January 8, 2014

The Insistent Image:Recurrent Motifs in the art of Shepard Fairey andJasper Johns

Halsey Institute of Contemporary Art, School of the Arts at the College of Charleston

Left: Shepard Fairey, Endless Power, 2013. Mixed media painting (stencil, silkscreen and collage) on canvas, 44 in x 60 inches. Right: Jasper Johns, Bushbaby, 2004. Intaglio in 10 colors, 43 in x 30 inches. Edition of 55. Published by Universal Limited Art Editions. © 2004 Jasper Johns/ Universal Limited Art Editions/ Licensed by VAGA, New York, NY.

The Halsey Institute of Contemporary Art celebrates its 30th anniversary with The Insistent Image: Recurrent Motifs in the Art of Shepard Fairey and Jasper Johns. This exhibition pairs new work by Shepard Fairey and a survey of prints from 1982 to 2012 by Jasper Johns at Universal Limited Art Editions (ULAE). The exhibition is curated by Mark Sloan, senior curator and director of the Halsey Institute.

Both Fairey and Johns recycle graphic elements in the works they produce and in each case these repeated fragments gain new meaning through fresh juxtapositions and associations. Additionally, both artists have the capacity to transform the quotidian into the iconic.

Shepard Fairey
According to Fairey, his new work is a “celebration and critique of Americana with an emphasis on gas stations, gas and oil logos, and iconography as a part of what literally and metaphorically drives America in good and bad ways.” He will be showing a group of paintings, works on paper, and screen prints within the main gallery space at the Halsey Institute as well as a series of large-scale murals in locations throughout Charleston.

Born in 1970 in Charleston, South Carolina, this will be Fairey’s first major exhibition in his hometown.  Fairey has become one of the most visible street artists in the world. Straddling the realms of fine, commercial, and street art, Fairey’s work resists easy classification. The artist exploits the gaps between these genres to produce works that frequently take on social and political issues.

His work is included in the collections of the Smithsonian, the Los Angeles County Museum of Art, the Museum of Modern Art in New York, the Museum of Contemporary Art San Diego, the National Portrait Gallery in Washington, D.C., and the Victoria and Albert Museum in London.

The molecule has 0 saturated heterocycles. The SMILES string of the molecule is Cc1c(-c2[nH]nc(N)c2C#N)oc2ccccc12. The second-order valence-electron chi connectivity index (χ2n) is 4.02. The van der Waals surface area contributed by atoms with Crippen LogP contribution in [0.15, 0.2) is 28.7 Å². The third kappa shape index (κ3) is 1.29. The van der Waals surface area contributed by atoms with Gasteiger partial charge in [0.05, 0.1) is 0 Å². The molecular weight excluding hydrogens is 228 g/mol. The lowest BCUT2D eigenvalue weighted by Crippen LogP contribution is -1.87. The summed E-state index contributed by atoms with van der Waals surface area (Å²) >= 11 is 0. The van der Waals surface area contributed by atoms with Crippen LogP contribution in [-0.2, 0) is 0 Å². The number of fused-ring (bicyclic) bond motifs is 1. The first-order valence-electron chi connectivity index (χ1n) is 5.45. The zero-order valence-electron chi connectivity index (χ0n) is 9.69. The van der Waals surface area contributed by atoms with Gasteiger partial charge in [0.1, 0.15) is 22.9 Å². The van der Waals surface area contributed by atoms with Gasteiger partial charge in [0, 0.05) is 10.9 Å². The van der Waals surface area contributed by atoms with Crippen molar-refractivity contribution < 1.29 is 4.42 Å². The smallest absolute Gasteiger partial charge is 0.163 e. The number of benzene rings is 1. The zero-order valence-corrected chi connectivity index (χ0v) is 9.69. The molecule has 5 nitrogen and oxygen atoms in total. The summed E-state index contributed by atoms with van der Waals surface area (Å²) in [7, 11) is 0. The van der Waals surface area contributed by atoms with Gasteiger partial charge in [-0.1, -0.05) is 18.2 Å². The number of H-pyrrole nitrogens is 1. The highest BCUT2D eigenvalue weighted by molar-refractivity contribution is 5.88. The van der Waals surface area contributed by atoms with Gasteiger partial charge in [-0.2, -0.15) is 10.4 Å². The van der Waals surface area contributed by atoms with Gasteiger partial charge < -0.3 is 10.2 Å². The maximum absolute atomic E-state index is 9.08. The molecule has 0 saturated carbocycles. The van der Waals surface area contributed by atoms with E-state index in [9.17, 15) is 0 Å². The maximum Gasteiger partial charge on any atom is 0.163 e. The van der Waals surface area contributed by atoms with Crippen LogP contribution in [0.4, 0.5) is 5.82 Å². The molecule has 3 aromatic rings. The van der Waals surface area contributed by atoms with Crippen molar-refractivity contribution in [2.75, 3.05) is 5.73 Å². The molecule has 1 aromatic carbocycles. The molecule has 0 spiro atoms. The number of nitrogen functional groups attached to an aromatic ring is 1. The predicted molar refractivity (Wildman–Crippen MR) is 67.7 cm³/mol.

Jasper Johns
Jasper Johns will be represented by a series of sixteen prints made in collaboration with master printmaker Bill Goldston at ULAE in New York. This selection emphasizes many of Johns’ recurrent motifs and themes including flags, the face/vase optical illusion, targets, galaxies, gestures from American Sign Language, and fragments of works by famous artists such as Picasso, Holbein, da Vinci, and George Ohr, and others. Through a special arrangement with the artist and ULAE, we are able to borrow some of Johns’ most iconic works for this exhibition.

Born in 1930, Johns spent his childhood in South Carolina, and briefly attended the University of South Carolina before moving to New York in 1948. After meeting Robert Rauschenberg, Merce Cunningham, and John Cage, his work pulled away from the Abstract Expressionist style that was prevalent at that time, and he embraced a new kind of artmaking based on the premise of re-presenting the familiar in surprising ways. Johns’ work complicates the relationship between the subject and its depiction in a work of art. Johns has had one of the most illustrious careers of any American artist, with major exhibitions at New York’s Museum of Modern Art; the Metropolitan Museum of Art, New York; the National Gallery of Art, Washington, D.C.; the Centre Pompidou, Paris; the Kunstmuseum Basel, and, most recently The San Francisco Museum of Modern Art, to list a few.

Johns was longtime friends with William Halsey, the artist for whom the Halsey Institute was named.

More about the exhibition
While the Halsey institute is best known for showing the work by emerging and mid-career artists, director Mark Sloan wanted to “highlight the accomplishments of two native sons as a way to demonstrate the fact that important contemporary art can originate anywhere.” Both Fairey and Johns have had a long association with the Halsey Institute and this exhibition brings these two celebrated artists together for the first time in their home state.

Funding for the exhibition has been provided in part by Obey Clothing.

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